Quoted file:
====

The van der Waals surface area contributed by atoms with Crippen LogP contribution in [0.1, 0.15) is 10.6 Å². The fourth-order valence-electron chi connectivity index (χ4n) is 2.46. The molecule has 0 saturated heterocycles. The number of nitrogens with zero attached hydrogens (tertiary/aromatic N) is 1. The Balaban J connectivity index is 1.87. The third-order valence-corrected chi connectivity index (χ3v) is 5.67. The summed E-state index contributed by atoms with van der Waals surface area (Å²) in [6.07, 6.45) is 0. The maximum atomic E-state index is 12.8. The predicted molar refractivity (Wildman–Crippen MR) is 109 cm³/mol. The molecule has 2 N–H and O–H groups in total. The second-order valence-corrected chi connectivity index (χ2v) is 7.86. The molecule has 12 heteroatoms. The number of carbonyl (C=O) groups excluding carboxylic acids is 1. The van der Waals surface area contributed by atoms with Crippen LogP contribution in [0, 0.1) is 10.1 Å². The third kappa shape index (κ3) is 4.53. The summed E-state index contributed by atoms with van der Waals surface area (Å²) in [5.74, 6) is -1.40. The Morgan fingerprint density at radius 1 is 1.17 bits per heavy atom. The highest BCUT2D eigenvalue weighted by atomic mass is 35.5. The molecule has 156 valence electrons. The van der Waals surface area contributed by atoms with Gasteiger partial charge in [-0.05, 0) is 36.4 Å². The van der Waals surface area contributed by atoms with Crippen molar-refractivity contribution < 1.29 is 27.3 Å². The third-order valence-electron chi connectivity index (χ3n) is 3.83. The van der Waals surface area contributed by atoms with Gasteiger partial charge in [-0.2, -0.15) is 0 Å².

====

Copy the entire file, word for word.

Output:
The van der Waals surface area contributed by atoms with Crippen LogP contribution in [0.1, 0.15) is 10.6 Å². The fourth-order valence-electron chi connectivity index (χ4n) is 2.46. The molecule has 0 saturated heterocycles. The number of nitrogens with zero attached hydrogens (tertiary/aromatic N) is 1. The Balaban J connectivity index is 1.87. The third-order valence-corrected chi connectivity index (χ3v) is 5.67. The summed E-state index contributed by atoms with van der Waals surface area (Å²) in [6.07, 6.45) is 0. The maximum atomic E-state index is 12.8. The predicted molar refractivity (Wildman–Crippen MR) is 109 cm³/mol. The molecule has 2 N–H and O–H groups in total. The second-order valence-corrected chi connectivity index (χ2v) is 7.86. The molecule has 12 heteroatoms. The number of carbonyl (C=O) groups excluding carboxylic acids is 1. The van der Waals surface area contributed by atoms with Crippen LogP contribution in [0, 0.1) is 10.1 Å². The third kappa shape index (κ3) is 4.53. The summed E-state index contributed by atoms with van der Waals surface area (Å²) in [5.74, 6) is -1.40. The Morgan fingerprint density at radius 1 is 1.17 bits per heavy atom. The highest BCUT2D eigenvalue weighted by atomic mass is 35.5. The molecule has 156 valence electrons. The van der Waals surface area contributed by atoms with Gasteiger partial charge in [-0.05, 0) is 36.4 Å². The van der Waals surface area contributed by atoms with Crippen molar-refractivity contribution < 1.29 is 27.3 Å². The third-order valence-electron chi connectivity index (χ3n) is 3.83. The van der Waals surface area contributed by atoms with Gasteiger partial charge in [-0.2, -0.15) is 0 Å².